While the bagpipes are often agreed to be an old, if not ancient, instrument, their lineage is a difficult one to decipher. This is the case for many reasons, but probably most likely because the instruments themselves were made of entirely or most entirely of organic materials. They were not long-lasting, and thus, did not preserve well at all. Poor storage conditions exacerbated the matter; nearly all ancient bagpipes have become victims of time and their exact age is difficult to pinpoint.
Some argue that the bagpipe has its origin in antiquity, and could be found throughout Asia, in North Africa, and across Europe. In fact, a type of primitive bagpipe is mentioned in the Old Testament. Ancient Greek writings dated to the fifth century B.C.E. also mention bagpipes. Suetonius described the Roman Emporer Nero as a player of the tibia utricularis. In relation to this, Dio Chrysostom, who also flourished in the first century, wrote about a contemporary sovereign (possibly Nero) who could play a pipe ("aulein") with his mouth as well as with his "armpit." From this account, some believe that the tibia utricularis was a bagpipe. Yet, it is difficult to say anything concrete about the ancient origins of the bagpipes. Some theories also argue that ancient Celts brought the bagpipes with them as they migrated across Europe.
Many argue that the bagpipes can find their origins in the Middle East, as they bear a resemblance to the single reeded "snake charming" flute. As various peoples from the Middle East migrated through Europe, they brought the bagpipes and reeded flutes with them. The bagpipes then became popular in Europe, especially with common people, in general becoming a folk instrument.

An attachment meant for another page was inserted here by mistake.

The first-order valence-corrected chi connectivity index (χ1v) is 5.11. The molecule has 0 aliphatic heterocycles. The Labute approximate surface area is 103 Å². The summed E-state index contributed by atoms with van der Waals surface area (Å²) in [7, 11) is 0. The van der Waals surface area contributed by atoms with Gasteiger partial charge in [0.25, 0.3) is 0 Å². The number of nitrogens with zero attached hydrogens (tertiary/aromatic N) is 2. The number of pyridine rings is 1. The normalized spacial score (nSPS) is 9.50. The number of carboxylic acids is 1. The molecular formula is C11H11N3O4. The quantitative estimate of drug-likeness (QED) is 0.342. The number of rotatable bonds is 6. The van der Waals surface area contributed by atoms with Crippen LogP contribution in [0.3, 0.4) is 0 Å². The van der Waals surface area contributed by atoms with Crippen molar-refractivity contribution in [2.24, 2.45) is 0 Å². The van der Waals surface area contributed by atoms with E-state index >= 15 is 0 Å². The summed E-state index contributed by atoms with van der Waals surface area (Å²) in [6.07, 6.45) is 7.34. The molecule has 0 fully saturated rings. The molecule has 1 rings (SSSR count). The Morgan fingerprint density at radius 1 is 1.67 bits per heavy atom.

As bagpipes became entrenched in European culture, their presence gets easier to track. Evidence of the bagpipe in Ireland occurs in 1581, with the publication of John Derrick's The Image of Irelande which clearly depicts a bagpiper falling in battle in one of the woodblock prints. Derrick's illustrations are considered to be reasonably faithful depictions of the attire and equipment of the English and Irish population of the sixteenth century.
Although in the present day, bagpipers are popularly associated with Scotland, it was not until 1760 that the first serious study of the Scottish Highland bagpipe and its music was attempted, in Joseph MacDonald's Compleat Theory. Further south, a manuscript from the 1730s by a William Dixon from Northumberland contains music which fits the Border pipes, a nine-note bellows-blown bagpipe whose chanter is similar to that of the modern Great Highland Bagpipe. However the music in Dixon's manuscript varied greatly from modern Highland bagpipe tunes, consisting mostly of common dance tunes of the time.